Reference
Subject:
Cookery
Subject:
Science
Subject:
Essays
Subject:
History
Subject:
Food Science
Subject:
Cookbooks
Subject:
Cooking and Food-General
Copyright:
Edition Number:
1st ed.
Series Volume:
no. 02-01
Publication Date:
May 2002
Binding:
Hardcover
Grade Level:
General/trade
Language:
English
Illustrations:
Yes
Pages:
320
Dimensions:
9.5 x 6.5 x 1.3 in 1.51 lb

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Related Subjects


Cooking and Food » Food Writing » Gastronomic Literature
Cooking and Food » General
Cooking and Food » Methods » Miscellaneous Methods
Cooking and Food » Reference and Etiquette » General
Cooking and Food » Reference and Etiquette » Historical Food and Cooking
Reference » Science Reference » Technology

What Einstein Told His Cook: Kitchen Science Explained Used Hardcover
0 stars - 0 reviews
$9.95 In Stock
Product details 320 pages W. W. Norton & Company - English 9780393011838 Reviews:
"Review" by , "Wolke is good at demystifying advertisers' half-truths, showing, for example, that sea salt is not necessarily better than regular salt for those watching sodium intake....Wolke tells it like it is....With its zest for the truth, this book will help cooks learn how to make more intelligent choices."
"Review" by , "Wolke writes about these serious topics with a good sense of humor that doesn't belittle the seriousness of his purpose."
"Synopsis" by , Einstein's cook was lucky. But you, too, can have a scientist in your kitchen: Robert L. Wolke.
"Synopsis" by , Einstein's cook was lucky. But you, too, can have a scientist in your kitchen: Robert L. Wolke.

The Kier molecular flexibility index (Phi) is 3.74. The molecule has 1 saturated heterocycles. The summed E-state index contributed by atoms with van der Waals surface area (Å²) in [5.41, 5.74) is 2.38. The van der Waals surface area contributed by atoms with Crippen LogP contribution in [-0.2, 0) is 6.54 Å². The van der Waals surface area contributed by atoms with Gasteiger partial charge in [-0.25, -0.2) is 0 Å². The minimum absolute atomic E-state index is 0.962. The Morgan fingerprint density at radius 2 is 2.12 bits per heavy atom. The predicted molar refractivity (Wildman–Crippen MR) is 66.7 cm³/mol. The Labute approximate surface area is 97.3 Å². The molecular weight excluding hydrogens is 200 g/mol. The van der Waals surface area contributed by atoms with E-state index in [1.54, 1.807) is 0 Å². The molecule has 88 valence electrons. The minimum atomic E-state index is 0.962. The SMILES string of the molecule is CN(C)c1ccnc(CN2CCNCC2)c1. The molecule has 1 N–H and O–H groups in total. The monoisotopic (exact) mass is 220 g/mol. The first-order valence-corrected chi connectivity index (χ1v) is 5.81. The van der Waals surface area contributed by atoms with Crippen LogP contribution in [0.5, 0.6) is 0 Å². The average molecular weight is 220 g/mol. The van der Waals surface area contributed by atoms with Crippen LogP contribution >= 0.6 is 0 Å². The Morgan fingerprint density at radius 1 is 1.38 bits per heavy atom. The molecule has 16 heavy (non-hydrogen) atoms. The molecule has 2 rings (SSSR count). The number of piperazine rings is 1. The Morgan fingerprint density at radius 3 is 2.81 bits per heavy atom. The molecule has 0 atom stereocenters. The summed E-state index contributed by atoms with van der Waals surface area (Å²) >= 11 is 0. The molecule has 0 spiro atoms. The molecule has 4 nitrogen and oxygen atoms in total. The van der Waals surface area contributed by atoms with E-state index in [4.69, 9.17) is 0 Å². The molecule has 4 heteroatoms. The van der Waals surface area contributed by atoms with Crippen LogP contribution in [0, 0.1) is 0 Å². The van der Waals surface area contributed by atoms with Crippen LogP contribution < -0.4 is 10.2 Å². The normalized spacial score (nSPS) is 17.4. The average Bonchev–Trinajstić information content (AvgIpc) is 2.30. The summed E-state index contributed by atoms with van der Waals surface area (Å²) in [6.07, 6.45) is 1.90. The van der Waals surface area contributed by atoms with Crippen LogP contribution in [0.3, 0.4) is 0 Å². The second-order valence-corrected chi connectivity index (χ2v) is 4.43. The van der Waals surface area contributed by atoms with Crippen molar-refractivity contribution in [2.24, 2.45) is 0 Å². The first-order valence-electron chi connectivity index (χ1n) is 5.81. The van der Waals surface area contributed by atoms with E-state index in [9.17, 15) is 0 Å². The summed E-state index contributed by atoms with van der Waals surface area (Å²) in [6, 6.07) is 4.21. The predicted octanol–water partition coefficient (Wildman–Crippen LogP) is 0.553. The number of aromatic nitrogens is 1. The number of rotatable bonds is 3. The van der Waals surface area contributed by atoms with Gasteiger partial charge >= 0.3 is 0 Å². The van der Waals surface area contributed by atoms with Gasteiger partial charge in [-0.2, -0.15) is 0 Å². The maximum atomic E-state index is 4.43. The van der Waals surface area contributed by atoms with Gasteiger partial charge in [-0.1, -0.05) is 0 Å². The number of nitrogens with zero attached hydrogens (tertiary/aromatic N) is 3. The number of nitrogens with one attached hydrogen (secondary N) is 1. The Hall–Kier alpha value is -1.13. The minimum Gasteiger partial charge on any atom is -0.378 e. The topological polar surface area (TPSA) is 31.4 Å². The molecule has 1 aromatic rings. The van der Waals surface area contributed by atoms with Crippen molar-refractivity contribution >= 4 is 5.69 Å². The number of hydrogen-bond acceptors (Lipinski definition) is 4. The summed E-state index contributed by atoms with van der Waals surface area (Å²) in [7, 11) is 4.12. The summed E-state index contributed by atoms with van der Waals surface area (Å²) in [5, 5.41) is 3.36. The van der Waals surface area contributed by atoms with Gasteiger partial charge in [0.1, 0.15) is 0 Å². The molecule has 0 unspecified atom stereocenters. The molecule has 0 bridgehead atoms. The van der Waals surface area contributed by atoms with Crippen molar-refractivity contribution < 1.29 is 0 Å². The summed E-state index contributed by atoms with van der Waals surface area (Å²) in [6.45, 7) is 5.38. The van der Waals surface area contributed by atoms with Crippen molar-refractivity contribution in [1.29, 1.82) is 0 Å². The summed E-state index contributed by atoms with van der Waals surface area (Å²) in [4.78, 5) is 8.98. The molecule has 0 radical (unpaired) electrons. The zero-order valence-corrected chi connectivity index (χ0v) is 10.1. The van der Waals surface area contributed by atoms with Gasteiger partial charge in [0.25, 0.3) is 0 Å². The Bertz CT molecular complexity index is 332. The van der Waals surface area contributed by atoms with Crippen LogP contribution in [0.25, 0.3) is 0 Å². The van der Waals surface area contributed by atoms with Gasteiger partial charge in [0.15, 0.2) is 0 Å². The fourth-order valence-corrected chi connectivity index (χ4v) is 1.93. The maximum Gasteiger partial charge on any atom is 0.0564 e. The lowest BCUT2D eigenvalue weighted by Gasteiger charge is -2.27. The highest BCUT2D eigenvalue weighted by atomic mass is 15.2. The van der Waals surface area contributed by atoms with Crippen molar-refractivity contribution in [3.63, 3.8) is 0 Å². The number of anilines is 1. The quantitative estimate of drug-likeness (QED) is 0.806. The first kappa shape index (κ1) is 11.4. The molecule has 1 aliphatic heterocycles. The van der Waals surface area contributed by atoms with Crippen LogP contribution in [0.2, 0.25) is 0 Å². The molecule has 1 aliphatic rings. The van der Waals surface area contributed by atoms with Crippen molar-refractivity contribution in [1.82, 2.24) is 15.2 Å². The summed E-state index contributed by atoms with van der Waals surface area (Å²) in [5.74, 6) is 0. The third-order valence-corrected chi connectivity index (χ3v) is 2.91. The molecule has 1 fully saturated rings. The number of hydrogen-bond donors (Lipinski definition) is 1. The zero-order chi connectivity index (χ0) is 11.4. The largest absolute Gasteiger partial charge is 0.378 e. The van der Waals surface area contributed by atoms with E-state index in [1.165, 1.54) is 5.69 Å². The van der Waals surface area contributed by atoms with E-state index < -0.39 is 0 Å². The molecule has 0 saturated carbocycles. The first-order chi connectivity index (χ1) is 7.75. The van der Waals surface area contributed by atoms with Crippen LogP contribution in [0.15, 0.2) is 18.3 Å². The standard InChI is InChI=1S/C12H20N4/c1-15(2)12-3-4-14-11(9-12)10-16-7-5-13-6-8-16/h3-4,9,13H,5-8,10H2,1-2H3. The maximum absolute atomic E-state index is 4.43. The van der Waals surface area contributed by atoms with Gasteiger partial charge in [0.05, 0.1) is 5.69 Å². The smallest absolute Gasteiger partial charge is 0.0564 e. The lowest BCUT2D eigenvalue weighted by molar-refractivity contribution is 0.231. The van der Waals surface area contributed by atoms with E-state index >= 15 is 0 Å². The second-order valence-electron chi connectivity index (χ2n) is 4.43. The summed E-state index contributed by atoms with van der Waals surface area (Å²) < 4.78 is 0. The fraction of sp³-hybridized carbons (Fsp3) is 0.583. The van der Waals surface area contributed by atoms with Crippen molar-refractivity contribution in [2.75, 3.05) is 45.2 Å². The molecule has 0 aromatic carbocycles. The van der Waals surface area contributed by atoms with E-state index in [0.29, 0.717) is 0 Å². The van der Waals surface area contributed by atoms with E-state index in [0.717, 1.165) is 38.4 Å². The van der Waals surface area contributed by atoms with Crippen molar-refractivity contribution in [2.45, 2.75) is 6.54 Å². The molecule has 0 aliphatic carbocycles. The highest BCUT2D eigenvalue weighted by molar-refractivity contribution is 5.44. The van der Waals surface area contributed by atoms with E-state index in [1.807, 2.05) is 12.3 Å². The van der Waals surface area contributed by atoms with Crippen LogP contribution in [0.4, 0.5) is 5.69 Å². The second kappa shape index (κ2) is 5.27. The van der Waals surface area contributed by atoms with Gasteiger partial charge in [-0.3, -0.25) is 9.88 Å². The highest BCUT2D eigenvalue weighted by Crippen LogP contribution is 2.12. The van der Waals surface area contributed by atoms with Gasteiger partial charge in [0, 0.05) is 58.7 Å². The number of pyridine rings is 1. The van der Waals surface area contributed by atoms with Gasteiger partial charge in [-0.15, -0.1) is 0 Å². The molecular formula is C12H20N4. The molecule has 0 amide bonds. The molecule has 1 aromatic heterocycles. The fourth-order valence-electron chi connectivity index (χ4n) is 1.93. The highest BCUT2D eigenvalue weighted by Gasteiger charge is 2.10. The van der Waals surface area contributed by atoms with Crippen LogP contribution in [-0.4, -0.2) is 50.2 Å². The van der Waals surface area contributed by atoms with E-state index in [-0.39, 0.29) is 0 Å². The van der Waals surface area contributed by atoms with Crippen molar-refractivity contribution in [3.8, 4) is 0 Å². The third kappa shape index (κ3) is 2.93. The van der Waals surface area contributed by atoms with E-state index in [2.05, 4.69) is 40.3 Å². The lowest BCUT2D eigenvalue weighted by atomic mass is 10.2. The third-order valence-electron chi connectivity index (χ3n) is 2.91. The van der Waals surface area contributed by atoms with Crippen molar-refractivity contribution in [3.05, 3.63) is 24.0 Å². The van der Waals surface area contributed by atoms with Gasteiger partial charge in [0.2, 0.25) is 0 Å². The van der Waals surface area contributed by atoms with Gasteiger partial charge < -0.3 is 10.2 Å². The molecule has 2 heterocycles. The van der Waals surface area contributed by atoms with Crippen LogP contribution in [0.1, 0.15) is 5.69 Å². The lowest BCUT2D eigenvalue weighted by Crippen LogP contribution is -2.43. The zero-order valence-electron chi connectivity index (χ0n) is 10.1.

"Synopsis" by , Do you wish you understood the science of foods, but don't want to plow through dry technical books? is like having a scientist at your side to answer your questions in plain, nontechnical terms. Chemistry professor and syndicated food columnist Robert L. Wolke provides over 100 reliable and witty explanations, while debunking misconceptions and helping you to see through confusing advertising and labeling. In "Sweet Talk" you will learn that your taste buds don't behave the way you thought they did, that starch is made of sugar, and that raw sugar isn't raw. Did you know that roads have been paved with molasses? Why do cooked foods turn brown? What do we owe to Christopher Columbus's mother-in-law? In "The Salt of the Earth" you will learn about the strange salts in your supermarket. Does sea salt really come from the sea? (Don't bet on it.) Why do we salt the water for boiling pasta? And how can you remove excess salt from oversalted soup? (You may be surprised.) In "The Fat of the Land" you will learn the difference between a fat and a fatty acid, what makes them saturated or unsaturated, and that nonfat cooking sprays are mostly fat. Why don't the amounts of fats on food labels add up? Why does European butter taste better than ours? In "Chemicals in the Kitchen" you will learn what's in your tap water, how baking powder and baking soda differ, and what MSG does to food. What Japanese taste sensation is sweeping this country? Is your balsamic vinegar fake? Why do potato chips have green edges? In "Turf and Surf" you will learn why red meat is red, why ground beef may look as if it came from the Old Gray Mare, and how bones contribute to flavor. Want a juicy turkey with smooth gravy? How does one deal with a live clam, oyster, crab, or lobster? In "Fire and Ice" you will learn how to buy a range and the difference between charcoal and gas for grilling. Did you know that all the alcohol does not boil off when you cook with wine? How about a surprising way to defrost frozen foods? And yes, hot water can freeze before cold water. In "Liquid Refreshment" you will learn about the acids and caffeine in coffee, and why "herb teas" are not teas. Does drinking soda contribute to global warming? Why does champagne foam up? Should you sniff the wine cork? How can you find out how much alcohol there is in your drink? In "Those Mysterious Microwaves" you will learn what microwaves do--and don't do--to your food. What makes a container "microwave safe"? Why mustn't you put metal in a microwave oven? How can you keep microwave-heated water from blowing up in your face? In "Tools and Technology" you will learn why nothing sticks to nonstick cookware, and what the pressure-cooker manufacturers don't tell you. What's the latest research on juicing limes? Why are "instant read" thermometers so slow? Can you cook with magnetism and light? What does irradiation do to our foods?